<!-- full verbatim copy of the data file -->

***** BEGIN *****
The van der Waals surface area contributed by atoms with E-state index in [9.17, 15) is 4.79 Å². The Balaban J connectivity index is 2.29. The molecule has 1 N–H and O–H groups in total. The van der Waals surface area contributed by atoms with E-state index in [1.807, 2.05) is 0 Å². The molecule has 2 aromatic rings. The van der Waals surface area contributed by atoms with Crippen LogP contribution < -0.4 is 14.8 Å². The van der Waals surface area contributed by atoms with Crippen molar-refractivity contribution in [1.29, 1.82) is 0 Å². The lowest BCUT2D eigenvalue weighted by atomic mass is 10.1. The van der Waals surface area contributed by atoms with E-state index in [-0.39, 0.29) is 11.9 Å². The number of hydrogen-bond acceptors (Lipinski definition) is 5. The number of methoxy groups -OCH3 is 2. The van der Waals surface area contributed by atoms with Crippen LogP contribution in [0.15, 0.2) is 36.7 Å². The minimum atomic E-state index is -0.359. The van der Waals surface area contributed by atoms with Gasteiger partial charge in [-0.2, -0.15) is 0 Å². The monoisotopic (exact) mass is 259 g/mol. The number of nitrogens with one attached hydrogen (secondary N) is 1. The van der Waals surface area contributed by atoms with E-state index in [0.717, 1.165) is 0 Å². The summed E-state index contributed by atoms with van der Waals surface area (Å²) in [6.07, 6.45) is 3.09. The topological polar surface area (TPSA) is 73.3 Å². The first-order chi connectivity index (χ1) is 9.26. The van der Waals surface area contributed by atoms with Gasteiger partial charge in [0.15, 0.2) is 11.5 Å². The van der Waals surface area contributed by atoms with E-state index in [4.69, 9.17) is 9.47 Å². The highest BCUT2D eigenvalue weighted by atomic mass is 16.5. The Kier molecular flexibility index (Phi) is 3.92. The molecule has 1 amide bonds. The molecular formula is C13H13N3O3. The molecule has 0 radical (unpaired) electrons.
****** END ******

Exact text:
The van der Waals surface area contributed by atoms with E-state index in [9.17, 15) is 4.79 Å². The Balaban J connectivity index is 2.29. The molecule has 1 N–H and O–H groups in total. The van der Waals surface area contributed by atoms with E-state index in [1.807, 2.05) is 0 Å². The molecule has 2 aromatic rings. The van der Waals surface area contributed by atoms with Crippen LogP contribution < -0.4 is 14.8 Å². The van der Waals surface area contributed by atoms with Crippen molar-refractivity contribution in [1.29, 1.82) is 0 Å². The lowest BCUT2D eigenvalue weighted by atomic mass is 10.1. The van der Waals surface area contributed by atoms with E-state index in [-0.39, 0.29) is 11.9 Å². The number of hydrogen-bond acceptors (Lipinski definition) is 5. The number of methoxy groups -OCH3 is 2. The van der Waals surface area contributed by atoms with Crippen LogP contribution in [0.15, 0.2) is 36.7 Å². The minimum atomic E-state index is -0.359. The van der Waals surface area contributed by atoms with Gasteiger partial charge in [-0.2, -0.15) is 0 Å². The monoisotopic (exact) mass is 259 g/mol. The number of nitrogens with one attached hydrogen (secondary N) is 1. The van der Waals surface area contributed by atoms with E-state index in [0.717, 1.165) is 0 Å². The summed E-state index contributed by atoms with van der Waals surface area (Å²) in [6.07, 6.45) is 3.09. The topological polar surface area (TPSA) is 73.3 Å². The first-order chi connectivity index (χ1) is 9.26. The van der Waals surface area contributed by atoms with Gasteiger partial charge in [0.15, 0.2) is 11.5 Å². The van der Waals surface area contributed by atoms with E-state index in [4.69, 9.17) is 9.47 Å². The highest BCUT2D eigenvalue weighted by atomic mass is 16.5. The Kier molecular flexibility index (Phi) is 3.92. The molecule has 1 amide bonds. The molecular formula is C13H13N3O3. The molecule has 0 radical (unpaired) electrons.